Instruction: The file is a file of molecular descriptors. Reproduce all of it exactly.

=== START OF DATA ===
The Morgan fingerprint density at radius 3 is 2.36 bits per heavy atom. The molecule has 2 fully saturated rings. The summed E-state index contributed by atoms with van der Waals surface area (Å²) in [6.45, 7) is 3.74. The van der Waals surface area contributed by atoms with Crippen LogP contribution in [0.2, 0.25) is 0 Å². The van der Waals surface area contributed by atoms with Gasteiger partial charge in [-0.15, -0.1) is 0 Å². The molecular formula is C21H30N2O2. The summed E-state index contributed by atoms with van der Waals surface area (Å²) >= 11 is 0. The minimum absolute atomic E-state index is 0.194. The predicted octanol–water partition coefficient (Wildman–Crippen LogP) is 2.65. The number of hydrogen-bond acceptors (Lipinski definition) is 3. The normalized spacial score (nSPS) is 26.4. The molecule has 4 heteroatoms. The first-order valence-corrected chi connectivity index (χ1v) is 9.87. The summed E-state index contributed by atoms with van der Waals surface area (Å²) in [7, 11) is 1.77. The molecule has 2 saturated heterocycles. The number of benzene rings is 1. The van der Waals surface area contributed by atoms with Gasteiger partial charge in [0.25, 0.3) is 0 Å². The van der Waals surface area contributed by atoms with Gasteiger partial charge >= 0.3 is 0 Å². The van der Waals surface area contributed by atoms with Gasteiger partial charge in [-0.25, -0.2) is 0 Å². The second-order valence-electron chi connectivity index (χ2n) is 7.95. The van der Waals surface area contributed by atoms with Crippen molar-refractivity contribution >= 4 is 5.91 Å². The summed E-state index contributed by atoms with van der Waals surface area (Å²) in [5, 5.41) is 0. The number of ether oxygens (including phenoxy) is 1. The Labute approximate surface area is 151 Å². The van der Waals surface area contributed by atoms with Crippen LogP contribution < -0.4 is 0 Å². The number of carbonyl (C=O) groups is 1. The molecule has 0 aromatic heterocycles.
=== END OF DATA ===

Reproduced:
The Morgan fingerprint density at radius 3 is 2.36 bits per heavy atom. The molecule has 2 fully saturated rings. The summed E-state index contributed by atoms with van der Waals surface area (Å²) in [6.45, 7) is 3.74. The van der Waals surface area contributed by atoms with Crippen LogP contribution in [0.2, 0.25) is 0 Å². The van der Waals surface area contributed by atoms with Gasteiger partial charge in [-0.15, -0.1) is 0 Å². The molecular formula is C21H30N2O2. The summed E-state index contributed by atoms with van der Waals surface area (Å²) >= 11 is 0. The minimum absolute atomic E-state index is 0.194. The predicted octanol–water partition coefficient (Wildman–Crippen LogP) is 2.65. The number of hydrogen-bond acceptors (Lipinski definition) is 3. The normalized spacial score (nSPS) is 26.4. The molecule has 4 heteroatoms. The first-order valence-corrected chi connectivity index (χ1v) is 9.87. The summed E-state index contributed by atoms with van der Waals surface area (Å²) in [7, 11) is 1.77. The molecule has 2 saturated heterocycles. The number of benzene rings is 1. The van der Waals surface area contributed by atoms with Gasteiger partial charge in [0.25, 0.3) is 0 Å². The van der Waals surface area contributed by atoms with Gasteiger partial charge >= 0.3 is 0 Å². The van der Waals surface area contributed by atoms with Gasteiger partial charge in [-0.25, -0.2) is 0 Å². The second-order valence-electron chi connectivity index (χ2n) is 7.95. The van der Waals surface area contributed by atoms with Crippen molar-refractivity contribution >= 4 is 5.91 Å². The summed E-state index contributed by atoms with van der Waals surface area (Å²) in [5, 5.41) is 0. The number of ether oxygens (including phenoxy) is 1. The Labute approximate surface area is 151 Å². The van der Waals surface area contributed by atoms with Crippen LogP contribution < -0.4 is 0 Å². The number of carbonyl (C=O) groups is 1. The molecule has 0 aromatic heterocycles.